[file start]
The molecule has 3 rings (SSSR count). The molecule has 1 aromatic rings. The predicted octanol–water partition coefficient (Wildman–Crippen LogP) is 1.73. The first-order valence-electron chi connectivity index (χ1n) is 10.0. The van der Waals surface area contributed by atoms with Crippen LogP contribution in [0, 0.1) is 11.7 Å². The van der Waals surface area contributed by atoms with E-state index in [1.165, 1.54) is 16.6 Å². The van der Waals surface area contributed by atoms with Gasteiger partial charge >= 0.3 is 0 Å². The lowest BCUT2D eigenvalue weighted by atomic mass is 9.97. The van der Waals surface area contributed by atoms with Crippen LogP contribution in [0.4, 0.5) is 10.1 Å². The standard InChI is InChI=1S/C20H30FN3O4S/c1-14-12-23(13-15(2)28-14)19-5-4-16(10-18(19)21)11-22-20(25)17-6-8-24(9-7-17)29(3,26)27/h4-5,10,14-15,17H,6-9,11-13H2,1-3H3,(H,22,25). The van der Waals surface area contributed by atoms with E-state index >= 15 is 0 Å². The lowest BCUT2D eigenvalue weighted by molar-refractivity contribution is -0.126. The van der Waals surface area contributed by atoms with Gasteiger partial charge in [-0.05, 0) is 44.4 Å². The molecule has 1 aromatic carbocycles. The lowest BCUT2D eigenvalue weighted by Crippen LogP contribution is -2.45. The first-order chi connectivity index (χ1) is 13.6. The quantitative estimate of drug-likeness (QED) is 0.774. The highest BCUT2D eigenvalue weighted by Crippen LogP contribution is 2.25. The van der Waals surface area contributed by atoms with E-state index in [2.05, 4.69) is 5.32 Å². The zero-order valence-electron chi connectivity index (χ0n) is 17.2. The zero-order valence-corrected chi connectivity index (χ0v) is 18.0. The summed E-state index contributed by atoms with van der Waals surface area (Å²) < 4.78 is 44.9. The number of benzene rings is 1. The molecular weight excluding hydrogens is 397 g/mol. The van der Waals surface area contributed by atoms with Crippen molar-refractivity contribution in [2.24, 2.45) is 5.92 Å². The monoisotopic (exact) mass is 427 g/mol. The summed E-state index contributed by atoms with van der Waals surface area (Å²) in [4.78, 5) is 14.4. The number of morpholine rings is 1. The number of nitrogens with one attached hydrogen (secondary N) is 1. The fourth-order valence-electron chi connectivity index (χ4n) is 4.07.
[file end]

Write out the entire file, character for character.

The molecule has 3 rings (SSSR count). The molecule has 1 aromatic rings. The predicted octanol–water partition coefficient (Wildman–Crippen LogP) is 1.73. The first-order valence-electron chi connectivity index (χ1n) is 10.0. The van der Waals surface area contributed by atoms with Crippen LogP contribution in [0, 0.1) is 11.7 Å². The van der Waals surface area contributed by atoms with E-state index in [1.165, 1.54) is 16.6 Å². The van der Waals surface area contributed by atoms with Gasteiger partial charge >= 0.3 is 0 Å². The lowest BCUT2D eigenvalue weighted by atomic mass is 9.97. The van der Waals surface area contributed by atoms with Crippen LogP contribution in [0.4, 0.5) is 10.1 Å². The standard InChI is InChI=1S/C20H30FN3O4S/c1-14-12-23(13-15(2)28-14)19-5-4-16(10-18(19)21)11-22-20(25)17-6-8-24(9-7-17)29(3,26)27/h4-5,10,14-15,17H,6-9,11-13H2,1-3H3,(H,22,25). The van der Waals surface area contributed by atoms with E-state index >= 15 is 0 Å². The lowest BCUT2D eigenvalue weighted by molar-refractivity contribution is -0.126. The van der Waals surface area contributed by atoms with Gasteiger partial charge in [-0.05, 0) is 44.4 Å². The molecule has 1 aromatic carbocycles. The lowest BCUT2D eigenvalue weighted by Crippen LogP contribution is -2.45. The first-order chi connectivity index (χ1) is 13.6. The quantitative estimate of drug-likeness (QED) is 0.774. The highest BCUT2D eigenvalue weighted by Crippen LogP contribution is 2.25. The van der Waals surface area contributed by atoms with E-state index in [2.05, 4.69) is 5.32 Å². The zero-order valence-electron chi connectivity index (χ0n) is 17.2. The zero-order valence-corrected chi connectivity index (χ0v) is 18.0. The summed E-state index contributed by atoms with van der Waals surface area (Å²) < 4.78 is 44.9. The number of benzene rings is 1. The molecular weight excluding hydrogens is 397 g/mol. The van der Waals surface area contributed by atoms with Crippen molar-refractivity contribution in [2.24, 2.45) is 5.92 Å². The monoisotopic (exact) mass is 427 g/mol. The summed E-state index contributed by atoms with van der Waals surface area (Å²) in [4.78, 5) is 14.4. The number of morpholine rings is 1. The number of nitrogens with one attached hydrogen (secondary N) is 1. The fourth-order valence-electron chi connectivity index (χ4n) is 4.07.